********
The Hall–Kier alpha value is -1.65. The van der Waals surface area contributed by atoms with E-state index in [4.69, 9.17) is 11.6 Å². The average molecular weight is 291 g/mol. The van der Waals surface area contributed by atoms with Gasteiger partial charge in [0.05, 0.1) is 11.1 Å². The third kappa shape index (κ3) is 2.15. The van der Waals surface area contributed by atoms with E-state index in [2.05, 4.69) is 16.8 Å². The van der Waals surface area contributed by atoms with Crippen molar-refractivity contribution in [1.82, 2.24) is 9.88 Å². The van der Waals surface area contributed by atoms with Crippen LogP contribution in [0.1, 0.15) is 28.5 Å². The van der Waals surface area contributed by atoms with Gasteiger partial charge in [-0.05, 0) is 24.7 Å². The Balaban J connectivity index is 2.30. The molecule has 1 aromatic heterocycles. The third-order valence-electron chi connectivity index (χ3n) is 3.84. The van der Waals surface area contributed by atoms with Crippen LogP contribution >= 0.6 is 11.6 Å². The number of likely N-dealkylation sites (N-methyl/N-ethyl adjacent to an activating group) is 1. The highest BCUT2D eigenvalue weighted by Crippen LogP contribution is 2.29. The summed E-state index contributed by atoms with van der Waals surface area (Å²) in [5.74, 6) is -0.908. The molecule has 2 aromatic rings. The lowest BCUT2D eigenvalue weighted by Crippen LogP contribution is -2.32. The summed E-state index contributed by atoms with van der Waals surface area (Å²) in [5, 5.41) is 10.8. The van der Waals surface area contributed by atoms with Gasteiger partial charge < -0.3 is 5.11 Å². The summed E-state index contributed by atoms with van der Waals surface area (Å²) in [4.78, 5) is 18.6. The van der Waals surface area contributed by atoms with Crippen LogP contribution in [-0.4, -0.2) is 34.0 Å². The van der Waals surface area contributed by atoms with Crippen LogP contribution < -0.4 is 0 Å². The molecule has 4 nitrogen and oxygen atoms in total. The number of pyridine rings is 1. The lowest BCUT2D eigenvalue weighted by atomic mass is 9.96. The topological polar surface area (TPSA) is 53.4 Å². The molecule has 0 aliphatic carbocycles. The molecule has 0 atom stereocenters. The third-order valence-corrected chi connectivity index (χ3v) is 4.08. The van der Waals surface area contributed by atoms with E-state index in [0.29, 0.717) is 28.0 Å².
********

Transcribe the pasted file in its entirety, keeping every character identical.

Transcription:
The Hall–Kier alpha value is -1.65. The van der Waals surface area contributed by atoms with E-state index in [4.69, 9.17) is 11.6 Å². The average molecular weight is 291 g/mol. The van der Waals surface area contributed by atoms with Gasteiger partial charge in [0.05, 0.1) is 11.1 Å². The third kappa shape index (κ3) is 2.15. The van der Waals surface area contributed by atoms with E-state index in [2.05, 4.69) is 16.8 Å². The van der Waals surface area contributed by atoms with Crippen molar-refractivity contribution in [1.82, 2.24) is 9.88 Å². The van der Waals surface area contributed by atoms with Crippen LogP contribution in [0.1, 0.15) is 28.5 Å². The van der Waals surface area contributed by atoms with Gasteiger partial charge in [-0.05, 0) is 24.7 Å². The Balaban J connectivity index is 2.30. The molecule has 1 aromatic heterocycles. The third-order valence-electron chi connectivity index (χ3n) is 3.84. The van der Waals surface area contributed by atoms with Crippen LogP contribution >= 0.6 is 11.6 Å². The number of likely N-dealkylation sites (N-methyl/N-ethyl adjacent to an activating group) is 1. The highest BCUT2D eigenvalue weighted by Crippen LogP contribution is 2.29. The summed E-state index contributed by atoms with van der Waals surface area (Å²) in [5.74, 6) is -0.908. The molecule has 2 aromatic rings. The lowest BCUT2D eigenvalue weighted by Crippen LogP contribution is -2.32. The summed E-state index contributed by atoms with van der Waals surface area (Å²) in [5, 5.41) is 10.8. The van der Waals surface area contributed by atoms with Gasteiger partial charge < -0.3 is 5.11 Å². The summed E-state index contributed by atoms with van der Waals surface area (Å²) in [4.78, 5) is 18.6. The van der Waals surface area contributed by atoms with Crippen LogP contribution in [-0.4, -0.2) is 34.0 Å². The van der Waals surface area contributed by atoms with Crippen LogP contribution < -0.4 is 0 Å². The molecule has 4 nitrogen and oxygen atoms in total. The number of pyridine rings is 1. The lowest BCUT2D eigenvalue weighted by atomic mass is 9.96. The topological polar surface area (TPSA) is 53.4 Å². The molecule has 0 aliphatic carbocycles. The molecule has 0 atom stereocenters. The third-order valence-corrected chi connectivity index (χ3v) is 4.08. The van der Waals surface area contributed by atoms with E-state index in [0.29, 0.717) is 28.0 Å².